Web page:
Microformats Made Simple aims to teach you about microformats, what they are, the benefits of usage, and how they can be used in your website (X)HTML. The book starts with an introduction that includes a description of the history of microformats and their design patterns. Subsequently, each of the main microformats, and several draft microformats, are explained in their own chapters. Each section describes the advantages of using the microformat, its properties and syntax, the mark-up you might use, and how the microformat is applied to several (X)HTML examples. The book is clearly written in a conversational tone and it’s ideal if you are new to microfomats or even if you have dabbled with them (like me). After reading the book, I feel that I am much better equipped to identify and publish microformatted data in my websites.
Read more ... | Comments
Coming up on this blog is a review of Microformats Made Simple by Emily Lewis. You’ll have to wait a bit longer for the review but the book gives a really clear explanation of different microformats and why you should use them in your mark-up. Google and other search engines are starting to use them more and more (for example, Introducing Rich Snippets) so now might be the time to learn how they can be used and why they are a good thing.
Despite the potential advantages, the widespread usage of microformats in blogs and websites will partly depend on tools that allow their easy inclusion. Writing in code view is all well and good but it’s not for everybody. Some systems (for example, Perch and Microformats) do provide methods for their inclusion but these need setting up beforehand. In database systems/websites, the same applies. The template or database is set-up so that multiple records have microfomatted patterns and class names added ‘behind the scenes’. Creating systems that do this automatically is probably the only way that Joe Public blog or website author will be able to edit/create microformatted articles and posts. If you know other examples, let me know…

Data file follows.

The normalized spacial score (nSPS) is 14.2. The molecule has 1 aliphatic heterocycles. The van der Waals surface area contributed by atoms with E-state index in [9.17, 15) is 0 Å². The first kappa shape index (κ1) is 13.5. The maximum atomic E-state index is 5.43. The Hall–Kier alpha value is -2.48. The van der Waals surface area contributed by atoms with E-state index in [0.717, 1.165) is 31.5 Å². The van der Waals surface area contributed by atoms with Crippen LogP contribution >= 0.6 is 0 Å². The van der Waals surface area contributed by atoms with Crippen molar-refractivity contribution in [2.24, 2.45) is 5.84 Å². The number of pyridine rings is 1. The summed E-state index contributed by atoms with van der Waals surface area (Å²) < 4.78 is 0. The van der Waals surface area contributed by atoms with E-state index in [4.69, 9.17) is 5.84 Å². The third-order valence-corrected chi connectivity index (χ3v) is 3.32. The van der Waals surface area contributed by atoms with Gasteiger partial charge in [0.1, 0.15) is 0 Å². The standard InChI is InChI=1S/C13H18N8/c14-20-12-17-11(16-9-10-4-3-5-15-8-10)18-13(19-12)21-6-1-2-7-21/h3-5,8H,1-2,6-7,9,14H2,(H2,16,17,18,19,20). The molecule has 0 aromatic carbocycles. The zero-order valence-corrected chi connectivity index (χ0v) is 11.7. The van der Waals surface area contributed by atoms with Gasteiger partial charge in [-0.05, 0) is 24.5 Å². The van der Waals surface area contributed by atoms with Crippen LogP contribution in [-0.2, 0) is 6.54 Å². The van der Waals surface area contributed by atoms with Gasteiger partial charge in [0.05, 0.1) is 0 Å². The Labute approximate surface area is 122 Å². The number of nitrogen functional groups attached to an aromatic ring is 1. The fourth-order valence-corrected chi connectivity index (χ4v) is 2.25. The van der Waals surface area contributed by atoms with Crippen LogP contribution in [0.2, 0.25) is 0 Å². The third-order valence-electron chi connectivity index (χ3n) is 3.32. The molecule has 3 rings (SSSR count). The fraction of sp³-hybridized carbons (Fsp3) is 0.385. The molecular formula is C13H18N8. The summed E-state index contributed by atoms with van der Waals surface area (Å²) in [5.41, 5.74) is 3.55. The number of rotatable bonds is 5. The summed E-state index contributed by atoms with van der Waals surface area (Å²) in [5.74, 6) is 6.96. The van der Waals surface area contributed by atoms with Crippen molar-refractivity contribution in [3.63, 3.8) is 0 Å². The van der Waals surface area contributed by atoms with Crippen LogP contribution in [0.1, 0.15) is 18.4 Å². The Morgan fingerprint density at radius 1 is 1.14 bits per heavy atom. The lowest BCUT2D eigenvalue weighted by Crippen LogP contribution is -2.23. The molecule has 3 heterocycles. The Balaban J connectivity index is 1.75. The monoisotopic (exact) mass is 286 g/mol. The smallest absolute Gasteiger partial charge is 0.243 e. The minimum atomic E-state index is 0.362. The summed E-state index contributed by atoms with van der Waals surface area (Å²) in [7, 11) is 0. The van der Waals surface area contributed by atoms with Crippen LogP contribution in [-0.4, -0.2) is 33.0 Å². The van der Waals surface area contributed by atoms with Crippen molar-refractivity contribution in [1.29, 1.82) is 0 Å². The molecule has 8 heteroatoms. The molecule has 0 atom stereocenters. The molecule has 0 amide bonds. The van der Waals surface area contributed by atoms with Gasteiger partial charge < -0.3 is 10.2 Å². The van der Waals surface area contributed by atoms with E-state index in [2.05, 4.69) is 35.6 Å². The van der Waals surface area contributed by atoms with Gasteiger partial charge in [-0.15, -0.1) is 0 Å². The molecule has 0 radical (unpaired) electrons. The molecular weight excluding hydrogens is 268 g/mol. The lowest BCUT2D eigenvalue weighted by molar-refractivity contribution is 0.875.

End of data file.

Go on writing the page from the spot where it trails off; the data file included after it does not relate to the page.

There's a great article on Digital Web Magazine called APIs and Mashups For The Rest Of Us by Gareth Rushgrove. The article explains what an API is and how websites uses these extensively nowadays. Mashups are described and the use of microformats as an API is explained [see also Can Your Website be Your API?].
I'm already looking forward to part 2 of APIs and Mashups For The Rest Of Us.
Here's a cool use of microformats. Jeremy Keith has posted a video demo that shows how you can transfer microformatted event information from a webpage to a mobile phone with one click. The process uses a bluetooth version of the Tails plug-in for Firefox. Neat.
Initiatives like this are good because they encourage the use of higher standards and better semantics in the creation of websites. I certainly support it. However, I am of the general opinion that there will always be some poorly coded websites because of the everyman nature of the web. There will always be websites that are built by the 'common man' using simple website creator tools. These tend to produce poor code in some cases. The tools need to change I guess.